‘The Long Shadow’ Recap & Ending Explained: Did The Police Catch The Yorkshire Ripper?

True crime stories are always interesting to watch because they help us understand the mindset of a killer. There are plenty of reasons why a person becomes a serial killer, and true crime stories allow the viewers to understand the pattern, the MO and the motive behind such acts. Most of the time, a killer will be a his or her who lived a normal life and became a figure of some standing in his or her locality. The Long Shadow is based on the five-year-long manhunt for the Yorkshire Ripper, a serial killer who carried out multiple murders in the suburban UK. The investigation mentioned in the show takes the audience through the late 1970s in England and the kind of atmosphere people lived in.


Spoilers Ahead

Who Was The First Victim?

The Long Shadow is set in the year 1975, when Wilma McCann’s dead body was found near a car park in the town of Chapeltown, a suburb in Leeds, England. She was found with fifteen stab wounds. Wilma had four children who were rendered orphans because she did not live with her partner. The police came across her diary, which had the names of men and her phone number. It allowed them to conclude that Wilma was a prostitute. This sets the tone for the show, and it allows the viewers to understand that this is just the first of many murders that the police will be coming across. Dennis Hoban and Jim Hobson are the investigative officers who have taken over the murder inquiry and found the clues that could lead them to the killer. Little did they know this was the start of their five-year ordeal.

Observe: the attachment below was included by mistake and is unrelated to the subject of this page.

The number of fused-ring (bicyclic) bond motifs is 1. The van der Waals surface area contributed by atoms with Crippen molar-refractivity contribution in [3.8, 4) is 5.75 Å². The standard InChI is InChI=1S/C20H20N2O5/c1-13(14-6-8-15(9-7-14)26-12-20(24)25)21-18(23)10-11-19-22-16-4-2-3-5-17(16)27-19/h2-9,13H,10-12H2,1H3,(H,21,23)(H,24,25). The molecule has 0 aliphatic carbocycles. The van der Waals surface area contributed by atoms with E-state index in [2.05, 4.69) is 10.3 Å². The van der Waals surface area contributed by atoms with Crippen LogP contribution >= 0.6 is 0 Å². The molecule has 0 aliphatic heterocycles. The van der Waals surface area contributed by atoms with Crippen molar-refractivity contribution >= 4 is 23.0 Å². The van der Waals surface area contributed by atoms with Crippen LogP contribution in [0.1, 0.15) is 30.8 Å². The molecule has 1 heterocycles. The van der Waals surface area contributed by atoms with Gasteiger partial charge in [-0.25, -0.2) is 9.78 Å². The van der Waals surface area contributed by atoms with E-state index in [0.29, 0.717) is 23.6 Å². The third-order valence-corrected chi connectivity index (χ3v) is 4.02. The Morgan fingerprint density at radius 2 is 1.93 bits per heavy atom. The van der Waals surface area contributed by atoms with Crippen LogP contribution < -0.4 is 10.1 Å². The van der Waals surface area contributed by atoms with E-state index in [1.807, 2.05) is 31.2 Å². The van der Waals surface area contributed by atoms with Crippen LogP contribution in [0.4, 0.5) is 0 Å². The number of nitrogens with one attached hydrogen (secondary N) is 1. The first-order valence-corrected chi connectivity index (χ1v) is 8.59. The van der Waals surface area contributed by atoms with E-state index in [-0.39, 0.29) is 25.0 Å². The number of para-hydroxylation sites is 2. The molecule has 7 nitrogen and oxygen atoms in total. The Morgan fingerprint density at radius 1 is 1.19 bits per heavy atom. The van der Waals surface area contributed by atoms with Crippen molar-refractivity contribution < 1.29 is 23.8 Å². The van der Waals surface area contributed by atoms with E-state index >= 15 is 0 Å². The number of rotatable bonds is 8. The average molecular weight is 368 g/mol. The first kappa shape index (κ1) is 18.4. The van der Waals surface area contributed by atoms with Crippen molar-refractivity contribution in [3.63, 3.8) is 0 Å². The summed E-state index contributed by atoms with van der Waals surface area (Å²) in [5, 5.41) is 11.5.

Dennis makes it clear that the killing of a prostitute is still a crime. He plans to look at it as an unlawful act, unlike some of his colleagues, who are somehow under the impression that women who solicit are not dignified, and that such a death doesn’t really need to be investigated. It stank of misogyny and the kind of mindset men had about women who may be forced into the business of selling their bodies out of desperation. The show in the beginning also presented a montage that talked about the economic crises Britain was going through. Even in that state, men talk about moral high ground instead of respecting women who make money to feed their children, as in the case of Wilma McCann.

Who Is Emily Jackson?

Emily and her husband, Sydney Jackson, are in dire need of money thanks to the dwindling state economy. They are out of options for how to bring in a steady income for the family. A man followed Emily and offered her five pounds if she slept with him, and she was quick to realize that prostitution could be the only way to save her family.


Even though Sydney was the typical man who couldn’t get himself a decent job, he showed his distaste when she chose to do something to financially secure her family. Sydney is just like the killer himself, who feels prostitutes are beneath them, but the men wouldn’t think twice before approaching them. This hypocrisy is ignored because their male ego would be hurt if the obvious contradiction was pointed out. Emily had started soliciting and earning decent money, but unfortunately, she became the next victim of the killer.

By this time, the news of a serial killer had not spread, which is why the town was not informed about anything unusual happening. The investigation learned of a certain car that the killer drove, but that intel did not help them. Meanwhile, Emily’s murder sent her children in shock as they learned that their mother was a prostitute. Emily did not deserve to die the way she did. The police were catching up on the MO and slowly building up the case, but had no killer in sight.